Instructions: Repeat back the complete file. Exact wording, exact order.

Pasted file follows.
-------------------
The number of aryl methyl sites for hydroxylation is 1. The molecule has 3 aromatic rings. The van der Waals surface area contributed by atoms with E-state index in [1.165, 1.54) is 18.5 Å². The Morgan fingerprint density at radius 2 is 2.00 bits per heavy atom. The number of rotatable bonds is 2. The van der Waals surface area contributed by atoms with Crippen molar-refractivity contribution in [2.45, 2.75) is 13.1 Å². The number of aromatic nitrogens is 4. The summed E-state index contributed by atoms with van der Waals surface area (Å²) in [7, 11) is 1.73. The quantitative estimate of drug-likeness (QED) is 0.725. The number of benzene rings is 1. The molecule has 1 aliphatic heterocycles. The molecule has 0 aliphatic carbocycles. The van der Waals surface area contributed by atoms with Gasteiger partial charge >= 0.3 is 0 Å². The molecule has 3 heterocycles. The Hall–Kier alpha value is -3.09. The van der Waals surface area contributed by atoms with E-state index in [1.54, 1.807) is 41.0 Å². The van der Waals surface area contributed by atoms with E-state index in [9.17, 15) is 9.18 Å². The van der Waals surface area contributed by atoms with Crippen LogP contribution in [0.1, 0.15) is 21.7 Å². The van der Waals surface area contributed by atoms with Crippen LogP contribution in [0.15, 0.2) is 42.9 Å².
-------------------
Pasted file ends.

The number of aryl methyl sites for hydroxylation is 1. The molecule has 3 aromatic rings. The van der Waals surface area contributed by atoms with E-state index in [1.165, 1.54) is 18.5 Å². The Morgan fingerprint density at radius 2 is 2.00 bits per heavy atom. The number of rotatable bonds is 2. The van der Waals surface area contributed by atoms with Crippen molar-refractivity contribution in [2.45, 2.75) is 13.1 Å². The number of aromatic nitrogens is 4. The summed E-state index contributed by atoms with van der Waals surface area (Å²) in [7, 11) is 1.73. The quantitative estimate of drug-likeness (QED) is 0.725. The number of benzene rings is 1. The molecule has 1 aliphatic heterocycles. The molecule has 0 aliphatic carbocycles. The van der Waals surface area contributed by atoms with Gasteiger partial charge >= 0.3 is 0 Å². The molecule has 3 heterocycles. The Hall–Kier alpha value is -3.09. The van der Waals surface area contributed by atoms with E-state index in [1.54, 1.807) is 41.0 Å². The van der Waals surface area contributed by atoms with E-state index in [9.17, 15) is 9.18 Å². The van der Waals surface area contributed by atoms with Crippen LogP contribution in [0.1, 0.15) is 21.7 Å². The van der Waals surface area contributed by atoms with Crippen LogP contribution in [0.15, 0.2) is 42.9 Å².